Neuronal analysis of pharyngeal peristalsis in the gastropod Navanax in terms of identified motoneurons innervating identified muscle bands. I. Muscle band identifiability

Mitchell S. Cappell, David C. Spray, Abraham J. Susswein, Michael V. L. Bennett

Research output: Contribution to journalArticle

3 Citations (Scopus)

Abstract

The neuronal basis of pharyngeal ingestion and swallowing can be conveniently studied in the marine mollusc Navanax inermis because of the small number of neurons involved in the behavior, reproducible identifiability of many individual neurons and simple muscle arrangement. The Navanax pharynx contains 3 approximately orthogonal muscle groups, circumferential, longitudinal and radial, arranged in well defined layers. Pharyngeal peristalsis involves sequential circumferential constriction, apparently with coordinated local pharyngeal expansion produced by radial muscle. Circumferential and longitudinal muscles consist of discrete, well defined bands. The number, position and arrangement of circumferential and longitudinal bands show little interanimal variability; these bands are individually identified by sequential number. Regional morphologic specializations of circumferential bands presumably facilitate peristalsis. Circumferential and longitudinal bands form a two dimensional reference system defining position on the pharyngeal surface. In the accompanying paper circumferential motor fields are described in terms of identified motoneurons innervating identified bands, and radial motor fields are located with respect to the coordinate system of overlying longitudinal and circumferential bands.

Original languageEnglish (US)
Pages (from-to)258-265
Number of pages8
JournalBrain Research
Volume502
Issue number2
DOIs
StatePublished - Nov 20 1989

Fingerprint

Peristalsis
Gastropoda
Motor Neurons
Muscles
Neurons
Mollusca
Deglutition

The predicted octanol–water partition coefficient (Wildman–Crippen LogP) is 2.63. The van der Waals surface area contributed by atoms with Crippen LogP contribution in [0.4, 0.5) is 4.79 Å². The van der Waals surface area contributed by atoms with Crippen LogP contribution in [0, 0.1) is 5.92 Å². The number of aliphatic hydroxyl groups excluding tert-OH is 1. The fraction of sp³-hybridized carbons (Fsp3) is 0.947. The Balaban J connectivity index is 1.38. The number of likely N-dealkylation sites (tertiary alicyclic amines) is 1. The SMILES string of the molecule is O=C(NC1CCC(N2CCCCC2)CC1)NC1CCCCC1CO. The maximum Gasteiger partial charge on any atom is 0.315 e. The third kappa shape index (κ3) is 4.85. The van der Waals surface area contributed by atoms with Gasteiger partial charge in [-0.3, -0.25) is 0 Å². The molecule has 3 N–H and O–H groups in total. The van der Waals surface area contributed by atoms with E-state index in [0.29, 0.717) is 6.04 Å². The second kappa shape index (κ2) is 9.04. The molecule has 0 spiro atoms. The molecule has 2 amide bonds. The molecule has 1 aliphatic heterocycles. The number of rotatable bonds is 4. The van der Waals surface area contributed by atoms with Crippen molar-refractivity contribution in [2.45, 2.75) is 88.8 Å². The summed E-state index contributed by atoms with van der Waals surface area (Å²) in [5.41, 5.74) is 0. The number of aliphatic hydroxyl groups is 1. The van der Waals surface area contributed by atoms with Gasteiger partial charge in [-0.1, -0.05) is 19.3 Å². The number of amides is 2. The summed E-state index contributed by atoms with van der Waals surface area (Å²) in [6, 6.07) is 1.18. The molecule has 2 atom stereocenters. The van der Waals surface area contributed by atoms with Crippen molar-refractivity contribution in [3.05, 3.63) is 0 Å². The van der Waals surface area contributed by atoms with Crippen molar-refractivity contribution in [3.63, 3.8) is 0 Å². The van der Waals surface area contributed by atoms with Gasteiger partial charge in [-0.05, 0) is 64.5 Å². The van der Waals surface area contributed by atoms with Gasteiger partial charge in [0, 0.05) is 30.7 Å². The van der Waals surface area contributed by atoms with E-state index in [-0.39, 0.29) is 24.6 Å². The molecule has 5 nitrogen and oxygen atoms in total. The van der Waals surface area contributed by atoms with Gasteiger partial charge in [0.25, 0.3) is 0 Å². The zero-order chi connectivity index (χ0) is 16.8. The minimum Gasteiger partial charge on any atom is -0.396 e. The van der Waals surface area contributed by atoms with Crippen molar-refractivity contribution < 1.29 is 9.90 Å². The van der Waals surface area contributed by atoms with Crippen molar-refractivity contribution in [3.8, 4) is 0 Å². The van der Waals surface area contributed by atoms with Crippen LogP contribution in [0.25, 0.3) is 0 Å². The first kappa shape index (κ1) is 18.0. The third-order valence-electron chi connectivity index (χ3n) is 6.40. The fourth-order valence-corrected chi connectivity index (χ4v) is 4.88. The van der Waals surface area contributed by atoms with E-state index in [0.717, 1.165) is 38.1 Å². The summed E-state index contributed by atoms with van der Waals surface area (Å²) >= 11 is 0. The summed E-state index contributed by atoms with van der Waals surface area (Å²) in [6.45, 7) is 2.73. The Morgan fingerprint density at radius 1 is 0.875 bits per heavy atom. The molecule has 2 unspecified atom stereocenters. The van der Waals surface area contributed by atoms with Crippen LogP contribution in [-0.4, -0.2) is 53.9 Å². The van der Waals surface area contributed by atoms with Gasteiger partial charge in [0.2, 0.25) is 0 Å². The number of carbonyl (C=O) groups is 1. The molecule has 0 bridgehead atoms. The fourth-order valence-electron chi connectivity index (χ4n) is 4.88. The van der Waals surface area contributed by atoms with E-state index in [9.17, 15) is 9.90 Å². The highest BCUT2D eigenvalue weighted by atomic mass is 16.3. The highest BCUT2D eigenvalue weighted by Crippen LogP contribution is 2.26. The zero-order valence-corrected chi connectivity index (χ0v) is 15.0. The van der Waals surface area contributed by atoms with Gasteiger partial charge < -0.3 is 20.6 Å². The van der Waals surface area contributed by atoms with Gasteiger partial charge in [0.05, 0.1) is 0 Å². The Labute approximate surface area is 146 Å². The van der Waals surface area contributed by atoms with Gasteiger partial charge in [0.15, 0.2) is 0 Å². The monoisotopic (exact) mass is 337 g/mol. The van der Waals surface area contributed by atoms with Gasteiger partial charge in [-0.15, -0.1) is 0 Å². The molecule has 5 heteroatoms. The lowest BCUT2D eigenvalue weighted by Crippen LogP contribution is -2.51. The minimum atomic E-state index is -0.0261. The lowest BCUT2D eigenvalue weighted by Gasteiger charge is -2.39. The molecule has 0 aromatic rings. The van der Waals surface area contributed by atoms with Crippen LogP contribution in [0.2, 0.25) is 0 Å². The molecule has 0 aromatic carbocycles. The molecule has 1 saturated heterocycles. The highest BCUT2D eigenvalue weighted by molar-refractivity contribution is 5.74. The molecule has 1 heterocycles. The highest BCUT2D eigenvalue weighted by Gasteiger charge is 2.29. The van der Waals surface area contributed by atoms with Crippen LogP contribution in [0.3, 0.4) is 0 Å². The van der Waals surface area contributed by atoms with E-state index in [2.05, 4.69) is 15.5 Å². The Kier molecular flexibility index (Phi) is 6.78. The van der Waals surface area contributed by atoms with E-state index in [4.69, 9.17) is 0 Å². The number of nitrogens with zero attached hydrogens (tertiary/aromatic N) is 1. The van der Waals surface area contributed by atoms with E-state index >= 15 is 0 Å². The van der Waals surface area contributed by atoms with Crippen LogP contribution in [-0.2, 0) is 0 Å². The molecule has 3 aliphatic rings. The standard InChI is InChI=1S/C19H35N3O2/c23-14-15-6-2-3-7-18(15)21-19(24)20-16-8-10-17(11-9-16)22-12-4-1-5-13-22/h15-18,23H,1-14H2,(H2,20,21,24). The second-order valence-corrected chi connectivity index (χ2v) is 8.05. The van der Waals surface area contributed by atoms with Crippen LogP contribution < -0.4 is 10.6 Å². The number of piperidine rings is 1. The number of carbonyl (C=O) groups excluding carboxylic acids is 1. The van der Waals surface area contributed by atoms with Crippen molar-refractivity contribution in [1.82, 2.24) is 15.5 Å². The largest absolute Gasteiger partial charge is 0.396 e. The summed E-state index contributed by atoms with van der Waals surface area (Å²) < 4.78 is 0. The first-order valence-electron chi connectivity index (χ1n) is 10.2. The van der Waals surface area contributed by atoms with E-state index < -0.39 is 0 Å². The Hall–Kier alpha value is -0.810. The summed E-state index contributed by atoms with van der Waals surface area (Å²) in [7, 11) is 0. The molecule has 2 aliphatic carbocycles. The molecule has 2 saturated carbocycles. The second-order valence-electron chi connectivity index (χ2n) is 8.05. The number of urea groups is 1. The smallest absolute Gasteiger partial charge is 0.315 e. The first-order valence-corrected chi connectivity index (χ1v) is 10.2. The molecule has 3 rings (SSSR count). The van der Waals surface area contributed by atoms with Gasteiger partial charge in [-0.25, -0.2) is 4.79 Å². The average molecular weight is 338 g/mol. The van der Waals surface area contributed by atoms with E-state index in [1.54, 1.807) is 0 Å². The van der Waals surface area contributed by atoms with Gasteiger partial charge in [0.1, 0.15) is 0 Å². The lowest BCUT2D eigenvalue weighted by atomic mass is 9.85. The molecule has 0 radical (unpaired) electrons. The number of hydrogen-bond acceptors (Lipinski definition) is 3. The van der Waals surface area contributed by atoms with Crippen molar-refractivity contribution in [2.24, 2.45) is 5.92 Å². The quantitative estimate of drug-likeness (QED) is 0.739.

Pharynx
Constriction
Eating

Keywords

  • Buccal ganglion
  • Enteric nervous system
  • Gastropod
  • Mollusc
  • Motoneuron
  • Navanax inermis
  • Peristalsis
  • Pharynx

ASJC Scopus subject areas

  • Developmental Biology
  • Molecular Biology
  • Clinical Neurology
  • Neuroscience(all)

Cite this

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title = "Neuronal analysis of pharyngeal peristalsis in the gastropod Navanax in terms of identified motoneurons innervating identified muscle bands. I. Muscle band identifiability",
abstract = "The neuronal basis of pharyngeal ingestion and swallowing can be conveniently studied in the marine mollusc Navanax inermis because of the small number of neurons involved in the behavior, reproducible identifiability of many individual neurons and simple muscle arrangement. The Navanax pharynx contains 3 approximately orthogonal muscle groups, circumferential, longitudinal and radial, arranged in well defined layers. Pharyngeal peristalsis involves sequential circumferential constriction, apparently with coordinated local pharyngeal expansion produced by radial muscle. Circumferential and longitudinal muscles consist of discrete, well defined bands. The number, position and arrangement of circumferential and longitudinal bands show little interanimal variability; these bands are individually identified by sequential number. Regional morphologic specializations of circumferential bands presumably facilitate peristalsis. Circumferential and longitudinal bands form a two dimensional reference system defining position on the pharyngeal surface. In the accompanying paper circumferential motor fields are described in terms of identified motoneurons innervating identified bands, and radial motor fields are located with respect to the coordinate system of overlying longitudinal and circumferential bands.",